The Dragonja River is the only river in the greater part of the stream, especially in the area from the confluence with the Rokava creek to its source, which still has a natural appearance in Slovenian Istria, which has an outflow into the Adriatic Sea. Anthropogenic factors are seen in the form of illicit fireplaces in the area of the Fern mill where the 'camp' city, the footpath, is 'popular'. The quality of the water is influenced by hamlets and smaller settlements next to the watershed. Land use is dominated by forest and overgrown areas. Once upon a time, in the age of the agricultural society, the basin was very well utilized, which can be seen in the elaborate terraces that are now heavily overgrown and 'almost' impassable, especially in the southern area of the basin along the border with Croatia. From an ecological point of view, this is not a bad thing either, since they have established very fragile natural habitats in the gorges of the tributaries of the Dragonja River. The area from the confluence of Rokava and Dragonja to the watershed is protected by a temporary decree on the protected area by the Municipality of Koper.
The Dragonja basin comprises the flysch area of the Koper hills or. In the Slovenian Istria and in the southern area, the Šavrina Hills are bordered by the Buje Karst. The azimuth of the river from its source to its outflow into the Bay of Piran is 263 ° or east-west direction. The divide is thus divided more into the north and south divisions. The course of the northern watershed is from the right mouth towards the east to the village of Dragonja and then along the line Sv. Peter - Nova Vas - Fernet (320) - Koštabona - Straža (373) - Smarje - Poljane (406) - Pomjan - Straža (377) - Babici - Marezige - Kortinica (284) - Hill (305) - Sv. Anton (J. settlement area) - Varda (390) - Čela (343) - Hill (416) - Beli Kamen - Poletiči - Bhutan - Trebeše - Tuljaki - Dolgo brdo (407). The southern watershed then reaches the hamlet of Sirči and further west to Ravni brdo above Koromači on Veli vrh (462), which is the highest point of the basin and to the Croats, across the Slovenian-Croatian border line to Kucibreg - Brič - Hrib (436) - Skorušica - Veli (318) - Merišče - Fineda (204) - Kastel - Plovanija - Markovec (162) - Rujevac (130) and across the Croatian-Slovenian border to the left mouth of the Dragonja River (the tops of the hills are in parentheses).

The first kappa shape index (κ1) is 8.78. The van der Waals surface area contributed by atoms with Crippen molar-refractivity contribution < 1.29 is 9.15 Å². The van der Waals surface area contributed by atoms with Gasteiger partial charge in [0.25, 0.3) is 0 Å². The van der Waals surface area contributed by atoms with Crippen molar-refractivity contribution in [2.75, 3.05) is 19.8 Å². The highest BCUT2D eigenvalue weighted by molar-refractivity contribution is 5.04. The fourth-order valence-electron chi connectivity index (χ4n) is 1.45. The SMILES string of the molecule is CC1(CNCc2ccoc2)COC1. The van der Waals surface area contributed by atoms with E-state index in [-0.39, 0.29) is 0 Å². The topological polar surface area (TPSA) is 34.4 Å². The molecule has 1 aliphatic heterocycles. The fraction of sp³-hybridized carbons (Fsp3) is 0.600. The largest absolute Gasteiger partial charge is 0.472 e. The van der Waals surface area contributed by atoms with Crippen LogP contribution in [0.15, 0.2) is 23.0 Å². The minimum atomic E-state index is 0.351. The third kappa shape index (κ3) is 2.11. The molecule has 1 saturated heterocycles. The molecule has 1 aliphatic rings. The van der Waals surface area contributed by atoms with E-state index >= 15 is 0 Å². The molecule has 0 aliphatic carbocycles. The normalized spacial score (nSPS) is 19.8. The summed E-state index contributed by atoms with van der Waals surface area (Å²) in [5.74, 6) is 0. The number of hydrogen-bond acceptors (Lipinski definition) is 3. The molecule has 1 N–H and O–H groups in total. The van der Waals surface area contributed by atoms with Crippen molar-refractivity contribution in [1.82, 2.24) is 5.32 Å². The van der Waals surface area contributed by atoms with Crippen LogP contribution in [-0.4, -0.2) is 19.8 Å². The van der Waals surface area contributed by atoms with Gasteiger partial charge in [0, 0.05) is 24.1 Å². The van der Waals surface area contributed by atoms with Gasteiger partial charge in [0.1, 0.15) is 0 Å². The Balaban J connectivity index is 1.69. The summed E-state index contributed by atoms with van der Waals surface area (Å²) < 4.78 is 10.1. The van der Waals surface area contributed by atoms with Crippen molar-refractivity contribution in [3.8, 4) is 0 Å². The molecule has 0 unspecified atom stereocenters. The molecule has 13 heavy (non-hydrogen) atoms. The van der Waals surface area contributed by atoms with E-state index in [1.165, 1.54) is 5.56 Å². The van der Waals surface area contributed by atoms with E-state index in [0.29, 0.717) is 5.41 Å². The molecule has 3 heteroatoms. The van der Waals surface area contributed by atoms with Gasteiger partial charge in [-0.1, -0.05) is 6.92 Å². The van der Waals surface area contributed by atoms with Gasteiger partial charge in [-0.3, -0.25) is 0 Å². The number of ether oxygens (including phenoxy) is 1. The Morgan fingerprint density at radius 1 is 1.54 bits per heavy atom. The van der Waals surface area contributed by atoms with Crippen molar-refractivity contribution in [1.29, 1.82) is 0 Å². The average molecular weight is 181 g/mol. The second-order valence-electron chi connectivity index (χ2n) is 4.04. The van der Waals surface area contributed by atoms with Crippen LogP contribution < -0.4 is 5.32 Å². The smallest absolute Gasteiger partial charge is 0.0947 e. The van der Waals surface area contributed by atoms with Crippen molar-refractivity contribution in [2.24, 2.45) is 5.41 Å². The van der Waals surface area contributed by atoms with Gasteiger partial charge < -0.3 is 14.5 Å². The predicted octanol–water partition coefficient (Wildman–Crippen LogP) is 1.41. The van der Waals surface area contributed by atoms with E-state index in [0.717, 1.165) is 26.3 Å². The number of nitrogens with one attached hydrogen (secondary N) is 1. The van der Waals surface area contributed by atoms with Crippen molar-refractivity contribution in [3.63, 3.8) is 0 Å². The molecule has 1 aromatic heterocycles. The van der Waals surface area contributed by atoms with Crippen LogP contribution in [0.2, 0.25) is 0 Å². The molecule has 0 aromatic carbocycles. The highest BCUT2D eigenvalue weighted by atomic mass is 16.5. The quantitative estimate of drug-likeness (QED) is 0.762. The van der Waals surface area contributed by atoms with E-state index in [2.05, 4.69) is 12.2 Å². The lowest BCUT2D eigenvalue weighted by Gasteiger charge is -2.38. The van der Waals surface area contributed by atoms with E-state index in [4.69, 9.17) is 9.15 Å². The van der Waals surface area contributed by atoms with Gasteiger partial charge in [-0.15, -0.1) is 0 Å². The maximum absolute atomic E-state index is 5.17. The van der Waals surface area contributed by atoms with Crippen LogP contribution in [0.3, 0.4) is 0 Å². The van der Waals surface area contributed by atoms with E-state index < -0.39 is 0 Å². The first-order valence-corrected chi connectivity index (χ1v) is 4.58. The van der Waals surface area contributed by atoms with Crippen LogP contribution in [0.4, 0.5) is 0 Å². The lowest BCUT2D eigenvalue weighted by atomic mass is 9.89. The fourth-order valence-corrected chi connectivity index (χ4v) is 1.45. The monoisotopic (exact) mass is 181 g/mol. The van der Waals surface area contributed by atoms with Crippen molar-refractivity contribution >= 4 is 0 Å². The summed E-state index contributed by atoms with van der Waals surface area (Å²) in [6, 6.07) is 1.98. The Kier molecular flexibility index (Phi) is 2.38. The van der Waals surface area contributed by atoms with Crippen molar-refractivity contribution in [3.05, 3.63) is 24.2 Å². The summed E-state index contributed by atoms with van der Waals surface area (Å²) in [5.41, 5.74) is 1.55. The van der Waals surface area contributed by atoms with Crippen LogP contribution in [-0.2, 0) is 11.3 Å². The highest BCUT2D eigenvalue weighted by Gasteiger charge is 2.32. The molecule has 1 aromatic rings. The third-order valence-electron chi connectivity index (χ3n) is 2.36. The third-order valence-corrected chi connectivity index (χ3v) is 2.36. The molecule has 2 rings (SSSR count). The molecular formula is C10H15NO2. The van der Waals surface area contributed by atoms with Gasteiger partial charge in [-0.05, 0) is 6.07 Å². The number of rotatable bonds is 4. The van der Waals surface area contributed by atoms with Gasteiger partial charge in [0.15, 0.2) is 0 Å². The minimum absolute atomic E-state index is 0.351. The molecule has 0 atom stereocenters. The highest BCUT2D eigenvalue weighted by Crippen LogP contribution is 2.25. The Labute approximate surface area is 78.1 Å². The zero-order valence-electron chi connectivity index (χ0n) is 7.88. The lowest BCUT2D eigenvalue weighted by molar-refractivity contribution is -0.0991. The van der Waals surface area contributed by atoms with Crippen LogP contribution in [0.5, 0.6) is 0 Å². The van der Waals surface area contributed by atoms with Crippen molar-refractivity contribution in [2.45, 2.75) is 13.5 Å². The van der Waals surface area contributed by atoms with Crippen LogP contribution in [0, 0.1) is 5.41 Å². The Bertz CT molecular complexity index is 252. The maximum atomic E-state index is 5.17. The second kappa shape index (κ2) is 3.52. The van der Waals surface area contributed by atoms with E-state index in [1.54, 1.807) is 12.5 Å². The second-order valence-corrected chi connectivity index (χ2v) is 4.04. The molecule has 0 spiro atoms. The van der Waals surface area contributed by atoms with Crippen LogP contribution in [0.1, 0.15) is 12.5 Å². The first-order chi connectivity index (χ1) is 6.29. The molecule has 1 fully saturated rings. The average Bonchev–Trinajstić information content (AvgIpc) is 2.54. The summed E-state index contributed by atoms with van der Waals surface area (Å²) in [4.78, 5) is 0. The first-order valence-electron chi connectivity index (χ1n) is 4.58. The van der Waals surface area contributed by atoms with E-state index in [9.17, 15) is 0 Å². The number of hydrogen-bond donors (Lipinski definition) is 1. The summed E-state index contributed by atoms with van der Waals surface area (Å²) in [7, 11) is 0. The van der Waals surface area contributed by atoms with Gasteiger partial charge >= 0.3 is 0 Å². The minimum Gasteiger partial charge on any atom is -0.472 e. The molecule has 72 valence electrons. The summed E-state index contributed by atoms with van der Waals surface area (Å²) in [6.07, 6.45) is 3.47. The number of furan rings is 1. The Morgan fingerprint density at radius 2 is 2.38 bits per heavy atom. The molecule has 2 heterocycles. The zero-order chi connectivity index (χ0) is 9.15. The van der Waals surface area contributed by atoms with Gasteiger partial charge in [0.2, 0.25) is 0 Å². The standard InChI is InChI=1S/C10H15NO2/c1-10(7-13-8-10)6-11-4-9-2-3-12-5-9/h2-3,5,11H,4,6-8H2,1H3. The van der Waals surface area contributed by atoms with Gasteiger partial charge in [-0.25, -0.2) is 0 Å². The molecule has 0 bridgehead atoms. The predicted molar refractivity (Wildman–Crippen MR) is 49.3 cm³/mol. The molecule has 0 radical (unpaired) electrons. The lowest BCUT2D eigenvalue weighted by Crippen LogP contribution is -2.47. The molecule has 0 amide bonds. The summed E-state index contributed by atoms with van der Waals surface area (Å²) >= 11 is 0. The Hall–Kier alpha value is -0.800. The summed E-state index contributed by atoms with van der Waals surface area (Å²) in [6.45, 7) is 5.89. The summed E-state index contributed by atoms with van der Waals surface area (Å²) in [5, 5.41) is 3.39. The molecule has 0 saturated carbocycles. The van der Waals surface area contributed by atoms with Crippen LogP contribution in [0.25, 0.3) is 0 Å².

General characteristics of the Dragonja River; The direction of flow from the source below the Poletiči hamlet (near Gračišče) to the outflow into the sea in the Sečovlje salt pans is azimuth 263 °.
The air distance from the springs to the outflow of the lmin is ~ 22,037 m.
The distance along the relief - riverbeds is lr ~ 27.613 m. (together with the stream Štulovec (Štulovec on map scale 1: 50,000, on map scale 1: 25,000 name Podčebrovec) 29.5 km).
The Dragonja River basin is poorly developed and water flow is highly dependent on current rainfall - rain regime. Therefore, most tributaries are non-permanent, and the river occasionally changes, especially in summer, into a series of 'river' lakes, which is a consequence of the sites of the erosion-deepened river bed. The tributary dragonfly is relatively rich in river crustaceans and fish. The catchment area has a homogeneous geological structure of fluvially transformed Eocene sediments and their associated layered petrographic flysch composition. The only exception is the lower river course, which extends to the Buje Karst
The Gradient profile of the Gradient, Dragonja River has not yet developed to the 'ideal': the longitudinal profile deviates from the balanced gradient, especially in the upper middle part of the riverbed at an altitude of 90 m (near the confluence of Dragonja and Rokava to 150 m (confluence of Pasjoka and Dragonja), where strong riparian erosion is observed in its own alluvial and at the same time trapping of the river bed in certain places in the parent bed - sandstone slabs, which reduces river erosion to depth.